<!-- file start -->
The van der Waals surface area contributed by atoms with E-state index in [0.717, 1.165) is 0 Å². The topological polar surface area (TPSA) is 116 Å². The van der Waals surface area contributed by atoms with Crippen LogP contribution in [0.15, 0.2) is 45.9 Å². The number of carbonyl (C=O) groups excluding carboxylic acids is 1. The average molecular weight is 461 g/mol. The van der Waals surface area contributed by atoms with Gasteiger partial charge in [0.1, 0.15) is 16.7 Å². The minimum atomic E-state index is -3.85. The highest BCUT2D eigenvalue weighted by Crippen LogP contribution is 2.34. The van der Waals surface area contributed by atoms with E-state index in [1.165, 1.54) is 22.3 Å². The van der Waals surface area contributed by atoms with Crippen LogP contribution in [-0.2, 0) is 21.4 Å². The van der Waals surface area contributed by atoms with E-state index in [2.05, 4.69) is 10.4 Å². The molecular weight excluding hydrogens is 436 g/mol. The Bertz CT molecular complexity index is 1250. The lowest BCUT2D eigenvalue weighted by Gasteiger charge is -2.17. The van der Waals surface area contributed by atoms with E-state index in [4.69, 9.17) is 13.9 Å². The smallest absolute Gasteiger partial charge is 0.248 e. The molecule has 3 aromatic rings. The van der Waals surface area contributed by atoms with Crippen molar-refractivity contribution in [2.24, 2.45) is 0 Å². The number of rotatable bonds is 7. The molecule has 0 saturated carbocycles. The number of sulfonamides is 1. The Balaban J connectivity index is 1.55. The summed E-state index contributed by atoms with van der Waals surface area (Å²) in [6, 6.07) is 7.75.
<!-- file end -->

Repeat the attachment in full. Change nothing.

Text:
The van der Waals surface area contributed by atoms with E-state index in [0.717, 1.165) is 0 Å². The topological polar surface area (TPSA) is 116 Å². The van der Waals surface area contributed by atoms with Crippen LogP contribution in [0.15, 0.2) is 45.9 Å². The number of carbonyl (C=O) groups excluding carboxylic acids is 1. The average molecular weight is 461 g/mol. The van der Waals surface area contributed by atoms with Gasteiger partial charge in [0.1, 0.15) is 16.7 Å². The minimum atomic E-state index is -3.85. The highest BCUT2D eigenvalue weighted by Crippen LogP contribution is 2.34. The van der Waals surface area contributed by atoms with E-state index in [1.165, 1.54) is 22.3 Å². The van der Waals surface area contributed by atoms with Crippen LogP contribution in [-0.2, 0) is 21.4 Å². The van der Waals surface area contributed by atoms with E-state index in [2.05, 4.69) is 10.4 Å². The molecular weight excluding hydrogens is 436 g/mol. The Bertz CT molecular complexity index is 1250. The lowest BCUT2D eigenvalue weighted by Gasteiger charge is -2.17. The van der Waals surface area contributed by atoms with E-state index in [4.69, 9.17) is 13.9 Å². The smallest absolute Gasteiger partial charge is 0.248 e. The molecule has 3 aromatic rings. The van der Waals surface area contributed by atoms with Crippen molar-refractivity contribution in [2.24, 2.45) is 0 Å². The number of rotatable bonds is 7. The molecule has 0 saturated carbocycles. The number of sulfonamides is 1. The Balaban J connectivity index is 1.55. The summed E-state index contributed by atoms with van der Waals surface area (Å²) in [6, 6.07) is 7.75.